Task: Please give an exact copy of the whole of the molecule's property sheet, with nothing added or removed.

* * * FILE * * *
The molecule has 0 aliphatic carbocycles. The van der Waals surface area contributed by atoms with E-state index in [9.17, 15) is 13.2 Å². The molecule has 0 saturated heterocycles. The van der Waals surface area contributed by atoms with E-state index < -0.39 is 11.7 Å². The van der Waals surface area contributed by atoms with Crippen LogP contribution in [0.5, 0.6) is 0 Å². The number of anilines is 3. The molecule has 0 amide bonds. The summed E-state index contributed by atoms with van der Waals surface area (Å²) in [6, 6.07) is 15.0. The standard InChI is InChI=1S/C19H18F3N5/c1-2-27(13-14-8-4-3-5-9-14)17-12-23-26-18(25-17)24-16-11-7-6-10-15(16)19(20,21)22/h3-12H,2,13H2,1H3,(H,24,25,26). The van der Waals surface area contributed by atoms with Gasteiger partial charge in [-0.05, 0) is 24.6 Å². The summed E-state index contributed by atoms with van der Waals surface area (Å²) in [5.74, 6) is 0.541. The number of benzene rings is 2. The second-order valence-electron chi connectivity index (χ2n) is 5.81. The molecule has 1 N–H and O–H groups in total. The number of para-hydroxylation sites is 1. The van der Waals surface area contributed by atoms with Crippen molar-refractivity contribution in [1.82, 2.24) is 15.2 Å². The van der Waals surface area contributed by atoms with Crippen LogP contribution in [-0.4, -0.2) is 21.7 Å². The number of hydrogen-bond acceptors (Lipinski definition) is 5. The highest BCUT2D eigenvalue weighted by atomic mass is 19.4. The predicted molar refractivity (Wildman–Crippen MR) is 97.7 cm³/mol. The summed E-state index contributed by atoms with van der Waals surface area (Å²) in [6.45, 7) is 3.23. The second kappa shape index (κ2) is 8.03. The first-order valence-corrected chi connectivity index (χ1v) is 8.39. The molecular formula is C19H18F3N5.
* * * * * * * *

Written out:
The molecule has 0 aliphatic carbocycles. The van der Waals surface area contributed by atoms with E-state index in [9.17, 15) is 13.2 Å². The molecule has 0 saturated heterocycles. The van der Waals surface area contributed by atoms with E-state index < -0.39 is 11.7 Å². The van der Waals surface area contributed by atoms with Crippen LogP contribution in [0.5, 0.6) is 0 Å². The number of anilines is 3. The molecule has 0 amide bonds. The summed E-state index contributed by atoms with van der Waals surface area (Å²) in [6, 6.07) is 15.0. The standard InChI is InChI=1S/C19H18F3N5/c1-2-27(13-14-8-4-3-5-9-14)17-12-23-26-18(25-17)24-16-11-7-6-10-15(16)19(20,21)22/h3-12H,2,13H2,1H3,(H,24,25,26). The van der Waals surface area contributed by atoms with Gasteiger partial charge in [-0.05, 0) is 24.6 Å². The summed E-state index contributed by atoms with van der Waals surface area (Å²) in [5.74, 6) is 0.541. The number of benzene rings is 2. The second-order valence-electron chi connectivity index (χ2n) is 5.81. The molecule has 1 N–H and O–H groups in total. The number of para-hydroxylation sites is 1. The van der Waals surface area contributed by atoms with Crippen molar-refractivity contribution in [1.82, 2.24) is 15.2 Å². The van der Waals surface area contributed by atoms with Crippen LogP contribution in [-0.4, -0.2) is 21.7 Å². The number of hydrogen-bond acceptors (Lipinski definition) is 5. The highest BCUT2D eigenvalue weighted by atomic mass is 19.4. The predicted molar refractivity (Wildman–Crippen MR) is 97.7 cm³/mol. The summed E-state index contributed by atoms with van der Waals surface area (Å²) in [6.45, 7) is 3.23. The second kappa shape index (κ2) is 8.03. The first-order valence-corrected chi connectivity index (χ1v) is 8.39. The molecular formula is C19H18F3N5.